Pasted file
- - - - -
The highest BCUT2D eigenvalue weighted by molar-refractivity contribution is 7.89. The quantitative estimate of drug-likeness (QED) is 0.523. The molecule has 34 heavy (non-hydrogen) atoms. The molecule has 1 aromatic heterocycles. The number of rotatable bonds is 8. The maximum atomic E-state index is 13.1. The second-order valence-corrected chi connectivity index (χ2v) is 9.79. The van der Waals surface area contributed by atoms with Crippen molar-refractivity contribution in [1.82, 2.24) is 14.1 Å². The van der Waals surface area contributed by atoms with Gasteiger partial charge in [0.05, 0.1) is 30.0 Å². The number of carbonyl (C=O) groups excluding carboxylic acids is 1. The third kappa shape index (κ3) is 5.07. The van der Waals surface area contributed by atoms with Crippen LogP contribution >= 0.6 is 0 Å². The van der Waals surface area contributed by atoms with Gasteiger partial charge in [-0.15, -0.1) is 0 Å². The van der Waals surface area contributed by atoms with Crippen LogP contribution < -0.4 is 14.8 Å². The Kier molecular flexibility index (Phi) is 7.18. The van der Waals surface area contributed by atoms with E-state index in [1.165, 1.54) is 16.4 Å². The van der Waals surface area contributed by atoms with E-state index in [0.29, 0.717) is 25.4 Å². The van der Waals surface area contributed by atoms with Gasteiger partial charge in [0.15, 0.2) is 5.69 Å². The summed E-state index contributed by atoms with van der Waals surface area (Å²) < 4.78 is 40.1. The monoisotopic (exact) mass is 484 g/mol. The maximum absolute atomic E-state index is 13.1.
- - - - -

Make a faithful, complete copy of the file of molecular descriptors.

The highest BCUT2D eigenvalue weighted by molar-refractivity contribution is 7.89. The quantitative estimate of drug-likeness (QED) is 0.523. The molecule has 34 heavy (non-hydrogen) atoms. The molecule has 1 aromatic heterocycles. The number of rotatable bonds is 8. The maximum atomic E-state index is 13.1. The second-order valence-corrected chi connectivity index (χ2v) is 9.79. The van der Waals surface area contributed by atoms with Crippen molar-refractivity contribution in [1.82, 2.24) is 14.1 Å². The van der Waals surface area contributed by atoms with Gasteiger partial charge in [0.05, 0.1) is 30.0 Å². The number of carbonyl (C=O) groups excluding carboxylic acids is 1. The third kappa shape index (κ3) is 5.07. The van der Waals surface area contributed by atoms with Crippen LogP contribution >= 0.6 is 0 Å². The van der Waals surface area contributed by atoms with Gasteiger partial charge in [-0.15, -0.1) is 0 Å². The van der Waals surface area contributed by atoms with Crippen LogP contribution < -0.4 is 14.8 Å². The Kier molecular flexibility index (Phi) is 7.18. The van der Waals surface area contributed by atoms with E-state index in [1.165, 1.54) is 16.4 Å². The van der Waals surface area contributed by atoms with E-state index in [0.29, 0.717) is 25.4 Å². The van der Waals surface area contributed by atoms with Gasteiger partial charge in [0.15, 0.2) is 5.69 Å². The summed E-state index contributed by atoms with van der Waals surface area (Å²) < 4.78 is 40.1. The monoisotopic (exact) mass is 484 g/mol. The maximum absolute atomic E-state index is 13.1.